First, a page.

THE BOOK THIEF by Markus Zusak ... a Book Review
Markus Zusak's THE BOOK THIEF, nominated for best young adult book at the 2006 L.A. Times Book Festival, is an astounding piece of literature. Originally published in Australia as mainstream fiction and arguably not young adult, the novel works surprisingly well both ways. Adults will relish the story's beauty and magnitude, and while the first third of the novel may be a tad too slow for teens, the persistent ones will connect with young Liesel's tragic experiences in Nazi Germany.
Zusak's novel, set in a small town outside Munich during World War II, chronicles the story of Liesel Meminger, a German girl taken into Hans Huberman's household as a foster child. As likeable as she is well-developed, it's amazing to watch a young girl like that remain so strong in the face of human tragedy, impossible hatred, and adolescent love.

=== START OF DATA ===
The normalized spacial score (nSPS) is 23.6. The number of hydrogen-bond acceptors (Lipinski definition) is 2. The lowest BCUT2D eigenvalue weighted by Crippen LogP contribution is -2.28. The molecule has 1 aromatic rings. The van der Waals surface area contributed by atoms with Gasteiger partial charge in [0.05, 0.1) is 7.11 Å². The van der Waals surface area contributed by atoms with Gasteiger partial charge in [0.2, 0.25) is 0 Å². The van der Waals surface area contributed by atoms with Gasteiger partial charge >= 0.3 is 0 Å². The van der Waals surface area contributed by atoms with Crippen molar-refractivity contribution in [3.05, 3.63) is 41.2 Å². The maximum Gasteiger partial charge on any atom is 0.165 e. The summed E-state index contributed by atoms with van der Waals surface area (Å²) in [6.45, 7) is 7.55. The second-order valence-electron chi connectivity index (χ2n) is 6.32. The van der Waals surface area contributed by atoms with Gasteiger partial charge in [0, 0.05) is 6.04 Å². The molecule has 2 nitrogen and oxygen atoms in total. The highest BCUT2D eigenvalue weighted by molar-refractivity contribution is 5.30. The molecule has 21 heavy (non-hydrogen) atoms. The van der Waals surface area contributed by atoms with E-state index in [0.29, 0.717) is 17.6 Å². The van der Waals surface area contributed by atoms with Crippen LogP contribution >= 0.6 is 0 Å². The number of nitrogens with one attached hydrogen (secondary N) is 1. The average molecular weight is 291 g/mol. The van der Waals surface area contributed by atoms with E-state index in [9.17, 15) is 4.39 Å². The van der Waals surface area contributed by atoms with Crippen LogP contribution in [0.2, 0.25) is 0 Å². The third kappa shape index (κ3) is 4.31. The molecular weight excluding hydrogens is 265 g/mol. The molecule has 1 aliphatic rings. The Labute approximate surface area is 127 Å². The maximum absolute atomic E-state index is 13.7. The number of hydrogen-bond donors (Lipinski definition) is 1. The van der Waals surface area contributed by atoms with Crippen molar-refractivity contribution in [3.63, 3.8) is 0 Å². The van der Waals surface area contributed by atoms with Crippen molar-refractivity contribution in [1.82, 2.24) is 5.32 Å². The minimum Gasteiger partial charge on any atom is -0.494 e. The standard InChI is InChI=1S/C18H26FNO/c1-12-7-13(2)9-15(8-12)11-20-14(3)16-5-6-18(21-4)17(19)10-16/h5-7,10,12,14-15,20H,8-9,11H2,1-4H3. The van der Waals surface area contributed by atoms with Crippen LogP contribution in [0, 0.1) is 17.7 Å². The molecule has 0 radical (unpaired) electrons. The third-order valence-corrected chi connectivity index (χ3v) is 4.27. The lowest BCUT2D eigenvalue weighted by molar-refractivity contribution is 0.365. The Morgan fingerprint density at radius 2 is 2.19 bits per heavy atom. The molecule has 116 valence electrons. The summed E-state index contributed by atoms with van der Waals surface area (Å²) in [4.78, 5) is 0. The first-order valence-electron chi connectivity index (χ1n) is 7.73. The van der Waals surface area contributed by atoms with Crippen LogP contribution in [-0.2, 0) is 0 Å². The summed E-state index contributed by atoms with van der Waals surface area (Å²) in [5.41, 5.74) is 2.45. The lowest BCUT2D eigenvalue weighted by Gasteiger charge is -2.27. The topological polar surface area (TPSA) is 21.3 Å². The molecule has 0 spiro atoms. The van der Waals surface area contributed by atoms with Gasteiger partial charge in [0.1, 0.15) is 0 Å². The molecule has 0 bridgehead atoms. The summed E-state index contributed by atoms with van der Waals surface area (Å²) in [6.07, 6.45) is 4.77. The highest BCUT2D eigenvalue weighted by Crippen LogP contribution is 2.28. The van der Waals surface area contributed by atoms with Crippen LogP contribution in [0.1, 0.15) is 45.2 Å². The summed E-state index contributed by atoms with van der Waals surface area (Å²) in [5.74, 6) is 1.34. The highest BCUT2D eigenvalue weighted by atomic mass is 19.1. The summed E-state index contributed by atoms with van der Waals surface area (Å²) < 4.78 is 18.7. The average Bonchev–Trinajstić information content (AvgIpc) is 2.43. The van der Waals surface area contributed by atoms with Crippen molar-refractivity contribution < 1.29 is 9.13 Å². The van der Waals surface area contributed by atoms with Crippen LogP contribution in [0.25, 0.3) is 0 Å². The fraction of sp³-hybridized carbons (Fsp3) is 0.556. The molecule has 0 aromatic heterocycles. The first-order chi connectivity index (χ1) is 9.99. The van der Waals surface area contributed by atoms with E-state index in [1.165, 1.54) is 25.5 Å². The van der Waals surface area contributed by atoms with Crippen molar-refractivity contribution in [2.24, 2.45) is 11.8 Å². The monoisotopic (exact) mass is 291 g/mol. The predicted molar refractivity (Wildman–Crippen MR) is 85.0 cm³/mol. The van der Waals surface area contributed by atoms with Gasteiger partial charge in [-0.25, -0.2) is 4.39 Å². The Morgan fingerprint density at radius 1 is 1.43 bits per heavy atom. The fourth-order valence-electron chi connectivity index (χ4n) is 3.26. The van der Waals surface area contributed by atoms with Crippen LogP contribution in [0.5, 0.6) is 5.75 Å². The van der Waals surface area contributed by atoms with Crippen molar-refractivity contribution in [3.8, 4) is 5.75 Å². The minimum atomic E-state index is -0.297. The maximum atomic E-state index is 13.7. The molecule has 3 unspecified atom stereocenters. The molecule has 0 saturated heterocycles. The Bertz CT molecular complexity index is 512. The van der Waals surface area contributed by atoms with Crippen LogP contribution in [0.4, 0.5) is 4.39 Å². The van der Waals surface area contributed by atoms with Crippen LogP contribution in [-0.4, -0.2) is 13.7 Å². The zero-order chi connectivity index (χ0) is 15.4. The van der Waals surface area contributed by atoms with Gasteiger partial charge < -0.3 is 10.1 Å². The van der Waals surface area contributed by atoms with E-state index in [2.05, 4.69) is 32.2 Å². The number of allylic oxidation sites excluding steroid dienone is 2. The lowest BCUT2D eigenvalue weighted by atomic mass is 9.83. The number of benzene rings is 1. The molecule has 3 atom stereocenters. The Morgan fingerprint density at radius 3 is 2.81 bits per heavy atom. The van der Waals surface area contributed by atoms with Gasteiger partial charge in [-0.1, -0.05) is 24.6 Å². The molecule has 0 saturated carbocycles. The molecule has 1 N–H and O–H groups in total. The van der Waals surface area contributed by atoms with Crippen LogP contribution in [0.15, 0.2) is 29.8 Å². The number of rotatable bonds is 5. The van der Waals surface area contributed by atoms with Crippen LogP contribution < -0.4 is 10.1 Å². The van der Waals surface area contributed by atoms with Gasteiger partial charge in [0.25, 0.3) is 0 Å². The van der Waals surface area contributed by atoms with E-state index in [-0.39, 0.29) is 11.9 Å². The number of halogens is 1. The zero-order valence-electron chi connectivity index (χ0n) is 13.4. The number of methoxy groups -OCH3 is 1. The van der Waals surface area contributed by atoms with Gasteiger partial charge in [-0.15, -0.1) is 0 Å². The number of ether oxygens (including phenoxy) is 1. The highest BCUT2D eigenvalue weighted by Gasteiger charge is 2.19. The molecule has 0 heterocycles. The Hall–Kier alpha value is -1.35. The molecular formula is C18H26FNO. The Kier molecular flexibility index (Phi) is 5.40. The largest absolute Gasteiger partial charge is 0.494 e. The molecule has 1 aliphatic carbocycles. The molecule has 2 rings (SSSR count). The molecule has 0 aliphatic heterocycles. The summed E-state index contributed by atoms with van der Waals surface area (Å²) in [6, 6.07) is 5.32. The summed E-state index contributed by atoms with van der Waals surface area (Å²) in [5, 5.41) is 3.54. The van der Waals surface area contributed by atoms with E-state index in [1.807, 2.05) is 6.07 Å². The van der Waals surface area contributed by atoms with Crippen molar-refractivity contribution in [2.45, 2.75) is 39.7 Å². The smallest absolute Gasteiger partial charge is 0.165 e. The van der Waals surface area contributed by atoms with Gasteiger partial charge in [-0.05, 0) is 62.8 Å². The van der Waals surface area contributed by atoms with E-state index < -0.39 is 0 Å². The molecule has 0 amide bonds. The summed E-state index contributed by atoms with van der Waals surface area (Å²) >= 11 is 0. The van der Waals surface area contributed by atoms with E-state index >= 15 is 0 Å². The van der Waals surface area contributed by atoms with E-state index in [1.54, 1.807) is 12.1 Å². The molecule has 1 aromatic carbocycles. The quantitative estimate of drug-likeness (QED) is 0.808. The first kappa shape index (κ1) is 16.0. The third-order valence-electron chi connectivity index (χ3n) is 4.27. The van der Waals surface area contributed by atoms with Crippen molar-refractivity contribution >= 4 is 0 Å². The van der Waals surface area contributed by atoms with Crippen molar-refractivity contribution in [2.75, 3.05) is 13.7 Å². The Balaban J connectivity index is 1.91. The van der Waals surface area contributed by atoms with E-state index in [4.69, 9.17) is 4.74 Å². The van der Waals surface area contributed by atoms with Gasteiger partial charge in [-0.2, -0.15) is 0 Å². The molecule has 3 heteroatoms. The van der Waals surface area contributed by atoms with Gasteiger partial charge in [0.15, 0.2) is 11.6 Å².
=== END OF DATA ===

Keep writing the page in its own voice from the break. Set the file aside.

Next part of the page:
The twist is that Death is the one telling Liesel's story. From the very beginning, he wants us to trust him. "I most definitely can be cheerful," he tells us. "I can be amiable. Agreeable. Affable. And that's only the A's. Just don't ask me to be nice. Nice has nothing to do with me." An interesting character, to say the least. But what does Death think about our wars? Our famines? Our day-to-day lives? We may not often think about such things, but he does. It's his job to see the world as it is. Infinite in color. And fear.
John Green, author of the award-winning LOOKING FOR ALASKA, said that this is the novel he wished he'd have written. I must wholeheartedly agree. While the story is painful and lovely, the images are fresh and lasting, the words, poetic and stirring. This story pays tribute to the simple power of words, to their ability to change our minds, destroy our lives, move our souls, recount our memories, and yes, heal our world.